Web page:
Vayigash Sermon Rabbi Moshe P. Weisblum January 3, 2004
Our patriarch, Joseph is known as the righteous. In the Oral Torah, the Talmud, and in Jewish mysticism, as well as rabbinical literature, the sages call Joseph, the righteous. As we examine this characterization today, in the Torah portion Vayigash, a key question is, what makes Joseph more righteous than all the other children of Jacob? Jacob had 12 sons, some of them, with well known names and reputations such as Judah, and Benjamin. Each and every one of Jacobs 12 sons was special in his own way.
But Joseph was different; he is always called the righteous. So, what makes him special and sets him apart from his brothers? As we read the Biblical chapters of the past couple of weeks, we were given the life story of Joseph, almost like a diary, or biography, and we see that he was indeed a very beloved man blessed by G-d for a specific time and purpose.
If we were to try and put ourselves in Josephs shoes, it would be difficult to understand his reactions and behavior in light of the harsh conditions he suffered and the unfair circumstances that befell him. Joseph was born to Rachel, the favored wife of Jacob. She was a young mother, who died suddenly at the age of 36. Additionally, Joseph was part of a family that harbored a lot of jealousy against him. His brothers hated him so badly that they wanted to get rid of him. They put him in a pit with scorpions and snakes. His brothers then proceeded to sell him to the enemy, to Ishmaelite Arabs. Any man put in such a situation would think, why did all this happen? My mother died at a young age. Why is my family behaving so unjustly against me?
And that was not all that happened to Joseph. Later, while he was faithfully serving Potiphar, a good master, the wife of Potiphar tried to seduce him. But Joseph was loyal to his master and rejected the wifes advances. Because of his rejection, Potiphars wife turned the tables and accused Joseph of directing inappropriate advances to her. Potiphar then threw Joseph into jail.
For an ordinary person such a trials and tribulations might result in an embittered soul. He might blame G-d or he might blame his family or he might blame the whole world. Such a man might become an atheist and reject G-d totally, thinking that he is undeserving of such a hard life and it is not fair. But Joseph remained faithful to His creator and did not destroy himself with anger and bitterness. We see later in this account how his brothers came to Egypt seeking help and food. How they bowed down to Joseph who had now been elevated to a position of authority in Egypt because of G-ds wisdom and favor. And his brothers were starving and reduced to begging for food.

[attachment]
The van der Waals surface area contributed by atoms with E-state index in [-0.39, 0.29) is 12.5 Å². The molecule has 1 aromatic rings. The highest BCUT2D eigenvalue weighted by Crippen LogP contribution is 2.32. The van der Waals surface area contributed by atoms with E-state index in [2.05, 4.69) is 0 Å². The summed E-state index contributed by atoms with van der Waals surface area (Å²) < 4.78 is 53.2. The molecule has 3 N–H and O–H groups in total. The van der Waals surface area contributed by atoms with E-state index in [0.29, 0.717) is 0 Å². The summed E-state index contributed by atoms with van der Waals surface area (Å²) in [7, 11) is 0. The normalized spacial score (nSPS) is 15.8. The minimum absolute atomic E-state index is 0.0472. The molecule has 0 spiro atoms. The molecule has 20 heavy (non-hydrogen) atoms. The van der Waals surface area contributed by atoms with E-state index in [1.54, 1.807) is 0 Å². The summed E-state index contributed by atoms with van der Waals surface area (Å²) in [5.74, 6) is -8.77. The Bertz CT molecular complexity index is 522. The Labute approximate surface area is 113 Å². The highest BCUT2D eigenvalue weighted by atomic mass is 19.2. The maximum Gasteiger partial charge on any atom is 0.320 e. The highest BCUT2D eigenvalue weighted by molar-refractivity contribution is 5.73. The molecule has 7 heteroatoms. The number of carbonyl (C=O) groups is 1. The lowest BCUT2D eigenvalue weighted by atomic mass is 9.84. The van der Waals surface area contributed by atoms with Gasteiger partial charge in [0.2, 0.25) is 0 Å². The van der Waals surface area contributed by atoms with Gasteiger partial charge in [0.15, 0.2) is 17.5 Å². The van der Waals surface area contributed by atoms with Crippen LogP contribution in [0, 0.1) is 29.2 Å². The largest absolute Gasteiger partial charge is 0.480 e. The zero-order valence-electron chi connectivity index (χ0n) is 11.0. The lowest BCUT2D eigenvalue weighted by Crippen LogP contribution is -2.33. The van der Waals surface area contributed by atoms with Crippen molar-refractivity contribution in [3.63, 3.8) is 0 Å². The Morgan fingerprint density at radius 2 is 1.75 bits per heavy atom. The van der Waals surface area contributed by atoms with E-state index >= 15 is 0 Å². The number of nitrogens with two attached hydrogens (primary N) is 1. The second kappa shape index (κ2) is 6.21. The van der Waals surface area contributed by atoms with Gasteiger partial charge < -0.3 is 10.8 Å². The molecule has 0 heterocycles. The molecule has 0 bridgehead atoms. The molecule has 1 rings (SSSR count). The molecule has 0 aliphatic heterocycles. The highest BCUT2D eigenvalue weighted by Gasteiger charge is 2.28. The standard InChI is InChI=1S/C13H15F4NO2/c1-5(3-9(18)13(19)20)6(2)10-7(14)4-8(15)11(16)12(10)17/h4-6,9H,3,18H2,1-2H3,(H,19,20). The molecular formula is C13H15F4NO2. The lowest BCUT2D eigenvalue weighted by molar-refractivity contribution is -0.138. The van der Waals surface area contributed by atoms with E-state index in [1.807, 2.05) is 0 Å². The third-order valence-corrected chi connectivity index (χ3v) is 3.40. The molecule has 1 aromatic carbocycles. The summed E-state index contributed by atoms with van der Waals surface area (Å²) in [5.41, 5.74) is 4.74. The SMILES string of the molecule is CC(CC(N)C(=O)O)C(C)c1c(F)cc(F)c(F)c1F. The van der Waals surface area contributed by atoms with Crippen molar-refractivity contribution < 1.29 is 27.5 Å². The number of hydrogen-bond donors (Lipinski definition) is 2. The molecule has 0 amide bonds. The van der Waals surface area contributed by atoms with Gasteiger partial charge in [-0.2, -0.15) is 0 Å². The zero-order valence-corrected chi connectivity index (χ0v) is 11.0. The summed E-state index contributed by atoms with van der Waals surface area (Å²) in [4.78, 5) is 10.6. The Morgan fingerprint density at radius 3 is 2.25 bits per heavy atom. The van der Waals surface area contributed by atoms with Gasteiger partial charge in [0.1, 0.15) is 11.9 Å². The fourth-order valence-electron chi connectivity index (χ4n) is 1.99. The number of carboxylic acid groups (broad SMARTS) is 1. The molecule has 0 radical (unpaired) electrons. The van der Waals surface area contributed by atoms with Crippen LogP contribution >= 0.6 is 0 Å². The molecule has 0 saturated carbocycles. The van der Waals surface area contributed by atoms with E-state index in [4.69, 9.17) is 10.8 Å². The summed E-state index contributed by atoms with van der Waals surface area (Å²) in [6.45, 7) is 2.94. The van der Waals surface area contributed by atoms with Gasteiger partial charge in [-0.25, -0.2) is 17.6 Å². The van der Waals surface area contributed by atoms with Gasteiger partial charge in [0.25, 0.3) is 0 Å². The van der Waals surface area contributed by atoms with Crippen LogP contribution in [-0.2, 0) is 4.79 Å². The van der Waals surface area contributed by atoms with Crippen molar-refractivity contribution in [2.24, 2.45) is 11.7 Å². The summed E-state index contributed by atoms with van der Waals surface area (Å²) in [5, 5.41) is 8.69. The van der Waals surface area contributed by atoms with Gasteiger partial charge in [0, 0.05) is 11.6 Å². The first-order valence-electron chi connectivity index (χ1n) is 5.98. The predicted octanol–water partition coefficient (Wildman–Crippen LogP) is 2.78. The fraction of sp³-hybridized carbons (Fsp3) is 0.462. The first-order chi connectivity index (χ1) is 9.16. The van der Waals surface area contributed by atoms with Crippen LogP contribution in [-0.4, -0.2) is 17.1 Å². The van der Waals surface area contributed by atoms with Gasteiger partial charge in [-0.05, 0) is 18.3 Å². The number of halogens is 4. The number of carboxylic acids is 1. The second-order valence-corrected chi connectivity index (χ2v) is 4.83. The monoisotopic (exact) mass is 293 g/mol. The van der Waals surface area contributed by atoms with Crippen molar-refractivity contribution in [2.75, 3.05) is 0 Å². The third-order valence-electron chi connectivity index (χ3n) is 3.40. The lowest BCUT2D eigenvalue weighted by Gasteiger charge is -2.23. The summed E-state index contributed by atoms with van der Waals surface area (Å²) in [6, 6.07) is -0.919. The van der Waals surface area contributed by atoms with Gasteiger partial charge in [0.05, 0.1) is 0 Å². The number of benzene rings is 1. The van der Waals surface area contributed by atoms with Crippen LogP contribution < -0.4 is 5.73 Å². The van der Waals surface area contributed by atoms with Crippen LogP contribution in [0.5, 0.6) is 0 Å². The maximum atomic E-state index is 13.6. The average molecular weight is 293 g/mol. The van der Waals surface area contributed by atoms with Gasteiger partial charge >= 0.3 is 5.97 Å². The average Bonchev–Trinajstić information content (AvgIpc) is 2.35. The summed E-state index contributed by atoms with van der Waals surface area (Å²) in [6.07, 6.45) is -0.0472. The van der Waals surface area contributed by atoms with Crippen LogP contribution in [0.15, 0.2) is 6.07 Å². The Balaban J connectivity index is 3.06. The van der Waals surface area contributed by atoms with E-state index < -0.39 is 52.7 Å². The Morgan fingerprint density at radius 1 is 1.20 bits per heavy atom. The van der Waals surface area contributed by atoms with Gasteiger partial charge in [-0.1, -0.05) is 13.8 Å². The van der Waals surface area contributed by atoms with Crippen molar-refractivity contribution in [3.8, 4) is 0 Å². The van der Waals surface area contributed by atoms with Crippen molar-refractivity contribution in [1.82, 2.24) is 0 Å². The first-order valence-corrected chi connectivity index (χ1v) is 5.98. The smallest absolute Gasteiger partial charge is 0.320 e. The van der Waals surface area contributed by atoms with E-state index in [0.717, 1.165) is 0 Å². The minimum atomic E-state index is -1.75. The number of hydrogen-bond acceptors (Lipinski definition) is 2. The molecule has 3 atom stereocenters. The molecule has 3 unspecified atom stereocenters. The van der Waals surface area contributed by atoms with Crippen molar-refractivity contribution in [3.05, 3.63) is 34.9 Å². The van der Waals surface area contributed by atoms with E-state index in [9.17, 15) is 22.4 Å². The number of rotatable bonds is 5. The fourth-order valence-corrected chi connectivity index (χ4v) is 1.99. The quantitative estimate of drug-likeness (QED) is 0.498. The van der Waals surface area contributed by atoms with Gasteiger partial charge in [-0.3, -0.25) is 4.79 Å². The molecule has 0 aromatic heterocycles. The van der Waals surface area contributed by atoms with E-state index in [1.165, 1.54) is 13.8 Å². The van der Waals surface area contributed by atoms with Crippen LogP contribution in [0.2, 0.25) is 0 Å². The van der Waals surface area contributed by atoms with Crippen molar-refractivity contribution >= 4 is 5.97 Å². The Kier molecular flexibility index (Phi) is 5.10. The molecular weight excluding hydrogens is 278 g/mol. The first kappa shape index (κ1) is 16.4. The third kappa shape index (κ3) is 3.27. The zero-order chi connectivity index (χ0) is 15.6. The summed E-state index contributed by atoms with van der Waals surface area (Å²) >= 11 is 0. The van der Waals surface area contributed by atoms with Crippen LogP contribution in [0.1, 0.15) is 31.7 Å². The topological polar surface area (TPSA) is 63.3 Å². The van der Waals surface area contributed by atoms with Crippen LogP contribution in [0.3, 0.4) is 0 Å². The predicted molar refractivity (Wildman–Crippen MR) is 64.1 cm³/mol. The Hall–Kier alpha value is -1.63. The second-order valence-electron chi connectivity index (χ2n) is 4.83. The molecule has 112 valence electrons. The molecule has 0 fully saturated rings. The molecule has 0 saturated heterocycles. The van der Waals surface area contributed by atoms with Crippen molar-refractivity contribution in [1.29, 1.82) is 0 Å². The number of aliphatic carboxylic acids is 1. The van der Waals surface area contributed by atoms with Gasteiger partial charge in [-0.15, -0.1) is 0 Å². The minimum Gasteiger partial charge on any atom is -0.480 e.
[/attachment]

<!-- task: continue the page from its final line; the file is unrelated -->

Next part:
What was Josephs reaction? An ordinary person, might react with what the Italian mafia calls a vendetta. For example, he might say you tried to kill me and harm me and now it is time for my payback. But Joseph chose the higher path; he was a paragon of excellence and did not react with rage--but he reacted in love. He offered his brothers encouragement, hope and forgiveness. May we all have that part of Joseph living in us.
I look back at what happened last week, at the tragedy in Iran--35,000 people died in an earthquake. In this situation, we see a different reaction than Josephs from the leadership of Iran. Israel, and the Jewish people, viewed as a supreme enemy by Iran, offered a hand of hope and help to assist in earthquake relief efforts. Israel was the first state to offer medical supplies to the scores of devastated victims. Israel offered this assistance, even though Iran is a sponsor of Hezbollah, a most vicious terrorist group, as well as Hamas, a group of murderers who target innocent civilians. Many experts even say that Iran helped carry out the attacks on 9/11 and there is no doubt they have nuclear capabilities. One may think, who cares if the Iranian people die? But this is not Josephs attitude or legacy. The Jewish people always try to help those who are suffering, not just here in the United States where there are so many charities and organizations that help, and even in Israel. But the President of Iran would rather have more people die than accept help from the Jews, regardless where they are. This demonstrates what kind of world we live in today.
But we learn from Joseph the idea of overcoming pain and to learn not to forget, but to forgive. Dr. Bernie Siegel, a Yale surgeon, in his book, Love, Medicine and Miracles, illustrates how people can heal themselves within themselves by just changing their way of thinking and their attitudes. The famous American author and self-help advocate, Louise Hay, in her book, You Can Heal Your Life,teaches people to follow in the footsteps of Joseph, to take change of ones destiny not to carry anger. Another notable book, by Dr. Viktor Frankel, Man in Search of Meaning, illustrates how certain Jewish people that were imprisoned in concentration camps were able to overcome great pain and suffering and go on in life because they saw the whole picture and chose to follow the path of forgiveness and to go on in life--this is how they were victorious over the enemy and were able to survive.
My blessing and prayer is that each of us should have the joy of family, the gift of friends and the best of everything in this coming calendar year, 2004.